Mr. Speaker, I would suggest that the hon. member have a chat with me. Perhaps our departmental people can do something about it.
Surely to goodness, having heard this from a minister of the Crown, one would assume that the government did indeed intend to reimburse the municipality for the costs involved in cleaning up an oil spill which occurred at night on one of its fine beaches. But such was not to be the case. Mr. Davis was approached by the municipality, but their request was turned down. An election ensued and Mr. Davis was turned down. He did not return, and the ministry changed hands.
We tried once again to get payment of this very small sum from the new minister-I think it was only about $463-but it is not the amount of the sum that is of concern. That makes it even more disgraceful, that they would not even consider paying such a small sum. They turned it down on a technicality. First, they said it was because they could not identify the ship. The other objection I will come to in a moment.
I do not rise here because of the smallness of the sum or in the hope they will find it in their petty cash, or make a LIP grant or an OFY grant from sources where money is easy to find. I rise because this kind of occurrence could happen to any municipality with a coastline. Indeed, it is more likely to happen in the future than it has in the past. Next time the sum might not be small but might be rather large.
In any event, on February 6 I had occasion to write to the minister and ask her if she would stand by a commitment made by Mr. Davis, when he was minister, to pay for the clean-up of that oil spill. I received a letter in reply via the mayor of Oak Bay, which disturbed me. It was a complete disavowal of the statement made by the minister's predecessor; indeed it was stated that there would be no payment forthcoming.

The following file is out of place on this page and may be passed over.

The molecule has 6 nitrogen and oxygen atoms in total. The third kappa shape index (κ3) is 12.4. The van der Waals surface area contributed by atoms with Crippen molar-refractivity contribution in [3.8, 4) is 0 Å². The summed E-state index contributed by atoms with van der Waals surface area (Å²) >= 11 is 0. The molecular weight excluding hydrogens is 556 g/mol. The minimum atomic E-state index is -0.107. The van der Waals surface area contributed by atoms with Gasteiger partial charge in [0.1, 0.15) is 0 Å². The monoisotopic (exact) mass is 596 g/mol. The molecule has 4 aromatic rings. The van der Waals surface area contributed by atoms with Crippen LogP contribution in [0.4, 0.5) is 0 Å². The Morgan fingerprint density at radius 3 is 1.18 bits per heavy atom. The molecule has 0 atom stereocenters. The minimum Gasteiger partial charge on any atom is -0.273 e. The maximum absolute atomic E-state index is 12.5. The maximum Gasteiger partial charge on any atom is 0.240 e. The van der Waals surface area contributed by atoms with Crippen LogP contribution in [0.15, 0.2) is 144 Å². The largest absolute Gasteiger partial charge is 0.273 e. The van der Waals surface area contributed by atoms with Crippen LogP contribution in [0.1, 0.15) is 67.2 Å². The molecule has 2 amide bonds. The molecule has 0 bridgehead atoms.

At the same time there were some objections taken in the public press to the amount of money that has been collected in this fund to be used presumably to fight oil spills, and I understand shipping companies are no longer willing to pay their contribution, particularly as it appears the money is not going to be spent to clean up oil spills except under very specific circumstances.
I wrote to the minister again and was favoured with a reply dated March 11, some six weeks ago. At this time the minister took advantage of another technicality. It was now agreed that not being able to identify the ship would
Dumping at Sea
not keep you from collecting from the fund. I should like to quote the minister's letter of March 11;
In order to claim against the fund for cleanup costs of an oil spill, "Her Majesty in the right of Canada or a province or the other person that incurred that loss or damage" must first be able to establish that the spill came from a ship-
If there is oil on a beach that has been brought in by the tide you assume that it did come in from a ship, but it is kind of hard to prove. The second reason given, which is the case the minister has made for not paying this just debt, is:
-and secondly, must have obtained authorization by the Governor in Council prior to commencing cleanup (section 734). The claimant may then proceed in Admiralty Court against the administrator of the MPCF.
Now I ask you, Mr. Speaker, if you were mayor of a small municipality and someone told you that a small oil spill was drifting on to one of your beautiful beaches, would you feel like getting authorization by the Governor in Council before you started to clean it up? For one thing, it would be too late; the time to stop an oil spill of that nature is before it gets on to the beach. I think it is outrageous that the minister should hide behind this technicality and avoid paying just dues to clean up this spill, particularly in light of the platitudinous statements that are made at regular intervals by the minister's department to the effect that they are interested and are willing to help in the maintenance of the environment in Canada.
Topic: GOVERNMENT ORDERS
Subtopic: OCEAN DUMPING CONTROL ACT